There's no way I could finish this post without telling you about the time my skirt fell off in the middle of a performance. Seriously. It really happened. For weeks afterwards, I would wake up and ask my husband, "Did it really happen, or did I just dream it?" He would shake his head, smile, and say, "Nope, it really happened!"
Here's how the story goes. In a recital for my students and their parents, I was performing a duet with a senior in high school who would soon be graduating. As a special treat for her last recital with me, we played Gary Schocker's Three Dances for Two Flutes together. Since I was planning to perform the Carmen Fantasy with my husband after this final student performance, I had chosen to wear a skirt with red roses on it (perfect for Carmen!). Even though it was a little big on me, I decided to wear it anyway. As my student and I were enjoying the duet, I noticed my skirt slipping a little. I kept searching for a moment to pull it up again, but there were no rests in sight! I even stood more still than usual to avoid the drama I was so afraid might happen, but it kept slipping and slipping... and then... it fell. All the way to the floor!
Believe it or not, for about 2 seconds, I actually pondered not stopping. I was so dedicated to "practicing what I preached" in front of my students, that I didn't want to stop in the middle of the performance (the absolute worst thing you can do!). Thankfully, I came to my senses rather quickly and realized there was no getting around the fact that I needed to pull my skirt up. As you can imagine, my students in the front row were transitioning from shocked silence to giggles. So, I did the only thing I could do! I pulled my skirt up, smiled, made a joke about having lost 5 pounds (the audience promptly applauded) and we finished the duet! I went on to perform the Carmen Fantasy and had an awesome time doing it. Though I was pretty embarrassed (and very glad when the last of the students at that particular recital had graduated), ever since that performance, I now have the extremely powerful belief that...
If I can play the Carmen Fantasy after my skirt fell off,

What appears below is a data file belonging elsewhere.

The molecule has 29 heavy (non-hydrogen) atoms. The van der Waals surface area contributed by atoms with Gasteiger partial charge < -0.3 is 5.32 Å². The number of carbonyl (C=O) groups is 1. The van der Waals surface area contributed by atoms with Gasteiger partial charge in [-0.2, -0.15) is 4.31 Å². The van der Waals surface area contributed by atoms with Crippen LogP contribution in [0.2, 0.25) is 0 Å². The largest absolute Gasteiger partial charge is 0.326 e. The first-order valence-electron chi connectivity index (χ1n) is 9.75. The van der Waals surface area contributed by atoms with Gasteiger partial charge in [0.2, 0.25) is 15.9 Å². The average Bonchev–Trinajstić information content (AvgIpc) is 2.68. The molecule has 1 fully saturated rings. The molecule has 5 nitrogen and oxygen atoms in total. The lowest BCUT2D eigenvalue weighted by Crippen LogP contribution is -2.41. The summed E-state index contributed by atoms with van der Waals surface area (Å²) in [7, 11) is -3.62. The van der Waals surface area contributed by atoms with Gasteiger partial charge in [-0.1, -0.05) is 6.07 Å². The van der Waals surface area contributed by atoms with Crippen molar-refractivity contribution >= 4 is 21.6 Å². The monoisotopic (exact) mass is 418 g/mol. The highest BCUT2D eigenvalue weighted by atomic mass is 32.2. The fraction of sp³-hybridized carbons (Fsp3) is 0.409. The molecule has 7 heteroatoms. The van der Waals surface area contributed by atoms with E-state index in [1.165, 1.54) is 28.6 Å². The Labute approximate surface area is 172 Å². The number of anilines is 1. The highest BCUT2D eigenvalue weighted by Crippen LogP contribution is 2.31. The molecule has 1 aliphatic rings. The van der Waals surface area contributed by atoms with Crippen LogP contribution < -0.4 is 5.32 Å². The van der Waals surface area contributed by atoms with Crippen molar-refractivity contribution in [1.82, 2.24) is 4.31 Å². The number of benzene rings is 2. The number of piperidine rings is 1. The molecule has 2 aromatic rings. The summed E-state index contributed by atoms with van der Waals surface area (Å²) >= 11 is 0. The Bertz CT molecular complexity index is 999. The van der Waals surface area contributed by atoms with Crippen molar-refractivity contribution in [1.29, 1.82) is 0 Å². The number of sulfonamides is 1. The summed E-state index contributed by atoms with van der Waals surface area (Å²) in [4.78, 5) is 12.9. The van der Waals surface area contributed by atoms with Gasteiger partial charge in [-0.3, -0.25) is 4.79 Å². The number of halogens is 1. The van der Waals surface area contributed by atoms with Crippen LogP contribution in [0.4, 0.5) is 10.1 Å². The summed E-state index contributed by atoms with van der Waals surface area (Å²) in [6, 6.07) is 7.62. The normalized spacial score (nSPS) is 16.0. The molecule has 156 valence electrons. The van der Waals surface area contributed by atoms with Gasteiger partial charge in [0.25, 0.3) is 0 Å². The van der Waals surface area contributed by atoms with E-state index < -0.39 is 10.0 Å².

I can do anything!
In other words, just like with coughing or mistakes in your music, even if you have a wardrobe malfunction, there is always a way to stay in the moment, stay dedicated to the music, and help your audience feel as comfortable as possible. If you want to learn from my cautionary tale and avoid getting yourself into a wardrobe malfunctioning situation, here are a few suggestions:
1) Wear clothes that fit well, but are a loose enough for comfortable breathing and movement.
2) Avoid too high heels, strapless dresses, or anything too complicated to take on or off (in case you need to run to the restroom when you're nervous before your performance!).
3) Practice performing in your clothes before your big day, so you are familiar with how everything fits and feels.
In conclusion, I hope you realize that every performer deals with mistakes and embarrassment during the course of their education and careers. If you find yourself in an uncomfortable performing situation, realize you are just part of the club! Try one of the strategies from this post next time you're in a performance pickle, and no matter how awkward or embarrassing something feels...
P.S. If you're a musician that needs some more suggestions for how to let go of perfectionism and be kind to yourself, try:
P.P.S. Feel free to email me at firstname.lastname@example.org anytime with comments, questions, or requests for future posts!